"In 2010, a large outbreak of poliomyelitis with unusual 47 percent lethality occurred in Pointe Noire, Republic of Congo. Vaccine-mediated immunity against the outbreak virus was never investigated. A wild poliovirus 1 (WPV1) isolated from a fatal case (termed PV1-RC2010) showed a previously unknown combination of amino acid exchanges in critical antigenic site 2 (AgS2, VP1 capsid protein positions 221SAAL [-->] 221PADL). These exchanges were also detected in an additional 11 WPV1 strains from fatal cases. PV1-RC2010 escaped neutralization by 3 different mAbs relevant for AgS2. Virus neutralization was tested in sera from fatal cases, who died before supplementary immunization (n = 24), Gabonese recipients of recent oral polio vaccination (n = 12), routinely vaccinated German medical students (n = 34), and German outpatients tested for antipoliovirus immunity (n = 17) on Vero, human rhabdomyosarcoma, and human epidermoid carcinoma 2 cells. Fatal poliomyelitis cases gave laboratory evidence of previous trivalent vaccination. Neutralizing antibody titers against PV1-RC2010 were significantly lower than those against the vaccine strain Sabin-1, 2 genetically distinct WPV1s isolated in 1965 and 2010 and 2 genetically distinct vaccine-derived PV strains. Of German vaccinees tested according to World Health Organization protocols, 15-29 per cent were unprotected according to their neutralization titers (less than 1:8 serum dilution), even though all were protected against Sabin-1. Phylogenetic analysis of the WPV1 outbreak strains suggested a recent introduction of virus progenitors from Asia with formation of separate Angolan and Congolese lineages. Only the latter carried both critical AgS2 mutations. Antigenetically variant PVs may become relevant during the final phase of poliomyelitis eradication in populations with predominantly vaccine-derived immunity. Sustained vaccination coverage and clinical and environmental surveillance will be necessary."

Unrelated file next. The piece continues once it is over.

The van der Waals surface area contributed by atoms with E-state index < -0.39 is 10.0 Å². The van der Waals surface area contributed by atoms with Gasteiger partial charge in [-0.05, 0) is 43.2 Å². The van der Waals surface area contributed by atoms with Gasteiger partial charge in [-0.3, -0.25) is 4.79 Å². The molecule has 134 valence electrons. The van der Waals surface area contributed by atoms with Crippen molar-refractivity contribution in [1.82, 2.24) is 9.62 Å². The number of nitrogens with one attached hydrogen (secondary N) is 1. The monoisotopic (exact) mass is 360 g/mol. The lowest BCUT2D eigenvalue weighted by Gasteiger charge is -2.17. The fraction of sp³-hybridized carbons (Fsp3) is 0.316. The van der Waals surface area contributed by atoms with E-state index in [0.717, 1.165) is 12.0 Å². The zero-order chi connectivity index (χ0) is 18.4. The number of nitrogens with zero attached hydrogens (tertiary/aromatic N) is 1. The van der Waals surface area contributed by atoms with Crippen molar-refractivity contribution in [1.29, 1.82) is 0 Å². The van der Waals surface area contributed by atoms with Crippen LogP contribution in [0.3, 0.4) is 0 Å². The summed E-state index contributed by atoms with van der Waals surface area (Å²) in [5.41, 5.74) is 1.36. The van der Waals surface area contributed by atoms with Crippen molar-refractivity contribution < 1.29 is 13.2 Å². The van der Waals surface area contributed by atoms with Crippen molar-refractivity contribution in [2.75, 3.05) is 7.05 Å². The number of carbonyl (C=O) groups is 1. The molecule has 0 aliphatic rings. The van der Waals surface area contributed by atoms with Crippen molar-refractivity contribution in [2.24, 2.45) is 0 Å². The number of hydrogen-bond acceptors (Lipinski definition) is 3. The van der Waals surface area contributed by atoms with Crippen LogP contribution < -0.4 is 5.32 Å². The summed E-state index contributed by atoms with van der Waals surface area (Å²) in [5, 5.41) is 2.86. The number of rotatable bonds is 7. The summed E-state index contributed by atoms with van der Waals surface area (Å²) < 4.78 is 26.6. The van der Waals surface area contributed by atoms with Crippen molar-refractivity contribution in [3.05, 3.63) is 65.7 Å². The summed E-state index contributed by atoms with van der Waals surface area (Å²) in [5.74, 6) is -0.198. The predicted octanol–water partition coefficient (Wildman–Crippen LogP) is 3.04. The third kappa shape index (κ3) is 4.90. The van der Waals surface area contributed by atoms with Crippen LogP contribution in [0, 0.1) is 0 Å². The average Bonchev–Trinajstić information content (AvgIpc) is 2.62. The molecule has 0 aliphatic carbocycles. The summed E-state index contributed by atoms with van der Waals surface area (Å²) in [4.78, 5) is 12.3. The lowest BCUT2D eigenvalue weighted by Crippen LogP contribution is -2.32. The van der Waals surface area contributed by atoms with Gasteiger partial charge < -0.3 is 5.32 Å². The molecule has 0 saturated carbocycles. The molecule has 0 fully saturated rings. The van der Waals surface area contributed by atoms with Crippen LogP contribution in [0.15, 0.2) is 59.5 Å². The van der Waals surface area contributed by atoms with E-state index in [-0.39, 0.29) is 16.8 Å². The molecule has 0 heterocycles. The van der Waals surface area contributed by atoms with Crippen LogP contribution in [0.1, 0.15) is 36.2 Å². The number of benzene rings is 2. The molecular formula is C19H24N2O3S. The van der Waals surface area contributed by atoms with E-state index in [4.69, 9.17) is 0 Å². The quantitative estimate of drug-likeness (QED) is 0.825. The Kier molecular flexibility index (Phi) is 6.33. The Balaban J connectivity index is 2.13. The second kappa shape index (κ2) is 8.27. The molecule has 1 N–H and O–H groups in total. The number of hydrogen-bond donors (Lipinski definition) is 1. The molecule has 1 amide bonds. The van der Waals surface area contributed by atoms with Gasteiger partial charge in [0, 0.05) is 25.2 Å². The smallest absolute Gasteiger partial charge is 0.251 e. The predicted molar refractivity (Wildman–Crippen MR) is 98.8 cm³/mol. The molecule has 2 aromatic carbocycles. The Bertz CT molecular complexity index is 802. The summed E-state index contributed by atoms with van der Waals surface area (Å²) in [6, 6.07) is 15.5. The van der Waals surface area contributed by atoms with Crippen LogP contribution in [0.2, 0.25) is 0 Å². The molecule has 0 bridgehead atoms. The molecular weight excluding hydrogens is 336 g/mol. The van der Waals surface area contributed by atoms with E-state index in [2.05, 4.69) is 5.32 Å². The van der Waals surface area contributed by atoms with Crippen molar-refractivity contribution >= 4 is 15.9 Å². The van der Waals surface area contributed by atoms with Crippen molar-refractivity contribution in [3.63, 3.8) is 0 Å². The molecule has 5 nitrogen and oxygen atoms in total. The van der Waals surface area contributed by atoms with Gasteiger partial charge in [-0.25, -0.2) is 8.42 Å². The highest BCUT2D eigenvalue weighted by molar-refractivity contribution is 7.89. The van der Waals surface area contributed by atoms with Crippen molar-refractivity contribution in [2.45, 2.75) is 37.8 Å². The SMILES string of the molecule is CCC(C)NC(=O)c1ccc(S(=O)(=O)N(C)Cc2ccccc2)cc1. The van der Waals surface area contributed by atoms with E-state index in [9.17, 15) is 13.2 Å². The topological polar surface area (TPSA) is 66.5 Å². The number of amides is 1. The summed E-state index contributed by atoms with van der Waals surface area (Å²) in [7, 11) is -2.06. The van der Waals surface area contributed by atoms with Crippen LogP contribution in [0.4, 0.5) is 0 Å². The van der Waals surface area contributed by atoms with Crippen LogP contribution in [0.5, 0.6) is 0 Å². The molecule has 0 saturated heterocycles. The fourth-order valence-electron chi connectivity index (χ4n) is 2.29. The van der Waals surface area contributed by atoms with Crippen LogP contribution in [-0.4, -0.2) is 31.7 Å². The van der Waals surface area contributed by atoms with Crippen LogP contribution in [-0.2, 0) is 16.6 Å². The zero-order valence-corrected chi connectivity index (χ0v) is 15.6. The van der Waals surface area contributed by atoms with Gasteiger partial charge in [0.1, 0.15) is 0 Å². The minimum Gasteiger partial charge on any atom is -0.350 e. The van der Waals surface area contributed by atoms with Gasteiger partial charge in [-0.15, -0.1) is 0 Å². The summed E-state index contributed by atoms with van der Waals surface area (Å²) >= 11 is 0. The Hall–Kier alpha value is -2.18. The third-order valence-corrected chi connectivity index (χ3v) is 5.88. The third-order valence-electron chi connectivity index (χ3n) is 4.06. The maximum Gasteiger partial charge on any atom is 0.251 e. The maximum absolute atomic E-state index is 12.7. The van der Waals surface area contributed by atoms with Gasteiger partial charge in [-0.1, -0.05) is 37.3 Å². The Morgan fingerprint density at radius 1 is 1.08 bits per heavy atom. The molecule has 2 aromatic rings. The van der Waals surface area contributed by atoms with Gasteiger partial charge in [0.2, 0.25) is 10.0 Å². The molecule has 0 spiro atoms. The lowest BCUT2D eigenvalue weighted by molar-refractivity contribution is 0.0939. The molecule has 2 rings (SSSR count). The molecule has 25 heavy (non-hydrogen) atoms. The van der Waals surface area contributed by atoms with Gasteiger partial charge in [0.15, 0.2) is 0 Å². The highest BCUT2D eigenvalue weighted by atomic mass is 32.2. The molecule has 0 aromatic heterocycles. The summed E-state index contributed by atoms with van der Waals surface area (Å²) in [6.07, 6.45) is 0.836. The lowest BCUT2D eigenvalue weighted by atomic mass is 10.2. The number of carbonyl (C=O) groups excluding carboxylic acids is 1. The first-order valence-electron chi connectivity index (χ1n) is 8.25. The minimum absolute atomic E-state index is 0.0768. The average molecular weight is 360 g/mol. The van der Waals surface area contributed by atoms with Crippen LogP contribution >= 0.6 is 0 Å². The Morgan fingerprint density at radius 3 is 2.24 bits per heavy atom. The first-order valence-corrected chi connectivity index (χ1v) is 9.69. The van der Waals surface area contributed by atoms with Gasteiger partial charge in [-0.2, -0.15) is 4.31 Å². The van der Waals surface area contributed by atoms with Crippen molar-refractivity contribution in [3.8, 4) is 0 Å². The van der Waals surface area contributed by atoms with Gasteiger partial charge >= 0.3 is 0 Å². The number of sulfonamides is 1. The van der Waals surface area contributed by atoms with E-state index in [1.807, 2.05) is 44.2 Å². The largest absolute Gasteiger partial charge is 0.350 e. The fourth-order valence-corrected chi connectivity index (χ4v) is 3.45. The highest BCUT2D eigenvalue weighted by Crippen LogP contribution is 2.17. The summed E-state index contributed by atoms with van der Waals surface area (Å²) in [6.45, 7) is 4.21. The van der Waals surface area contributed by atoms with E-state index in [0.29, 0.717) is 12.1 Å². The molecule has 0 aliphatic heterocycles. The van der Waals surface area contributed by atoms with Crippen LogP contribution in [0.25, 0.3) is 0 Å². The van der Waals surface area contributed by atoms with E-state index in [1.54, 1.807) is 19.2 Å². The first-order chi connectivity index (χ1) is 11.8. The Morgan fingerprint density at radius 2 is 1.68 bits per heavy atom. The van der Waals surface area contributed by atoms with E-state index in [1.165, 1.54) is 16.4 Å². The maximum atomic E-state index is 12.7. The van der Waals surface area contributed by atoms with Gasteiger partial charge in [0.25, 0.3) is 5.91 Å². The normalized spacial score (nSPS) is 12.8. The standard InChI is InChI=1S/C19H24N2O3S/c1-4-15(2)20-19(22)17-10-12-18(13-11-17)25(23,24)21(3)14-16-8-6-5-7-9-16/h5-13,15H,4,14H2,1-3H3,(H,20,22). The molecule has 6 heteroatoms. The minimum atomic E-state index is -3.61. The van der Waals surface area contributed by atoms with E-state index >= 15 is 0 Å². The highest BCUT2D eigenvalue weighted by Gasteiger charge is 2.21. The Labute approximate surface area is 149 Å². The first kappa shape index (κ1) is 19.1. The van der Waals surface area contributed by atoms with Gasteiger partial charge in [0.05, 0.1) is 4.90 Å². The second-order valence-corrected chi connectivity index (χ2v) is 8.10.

The above mentioned outbreak was associated with a much higher case fatality rate than had been seen -- 47 per cent. At the time of the outbreak, there was speculation that perhaps the high lethality observed was related to a reporting artifact, where only the more serious cases were brought for medical attention, thereby erroneously elevating the observed case fatality rate. A Eurosurveillance report about the outbreak, which detailed studies on the outbreak associated viruses also mentioned a "putative" association with an enterovirus 109 in addition to the WPV1 identified (see Poliomyelitis - worldwide (28): Rep of Congo, Asia, Russia 20101126.4272 for the full report). This new PNAS study provides more in-depth analysis of the WPV1 involved, demonstrating there had been mutations in the virus resulting in a more virulent virus with reduced immunologic protection provided by vaccine induced antibodies.
Genetic sequencing of the WPV1 identified it as a virus known to be circulating in Angola at the time (which had originally been imported from India in 2005, then circulated in Angola and the Democratic Republic of the Congo before renewed circulation beginning in 2007 (see Poliomyelitis - Worldwide (07): Angola, Congo DR, Chad, RFI 20070731.2468).
While the documentation of such a WPV is very disconcerting, the fact that transmission of this WPV was interrupted through the accepted vaccination campaigns suggests that the challenges posed by this virus are presently not insurmountable, although the possibility this may change is of concern.
For the HealthMap/ProMED map of the Republic of Congo, see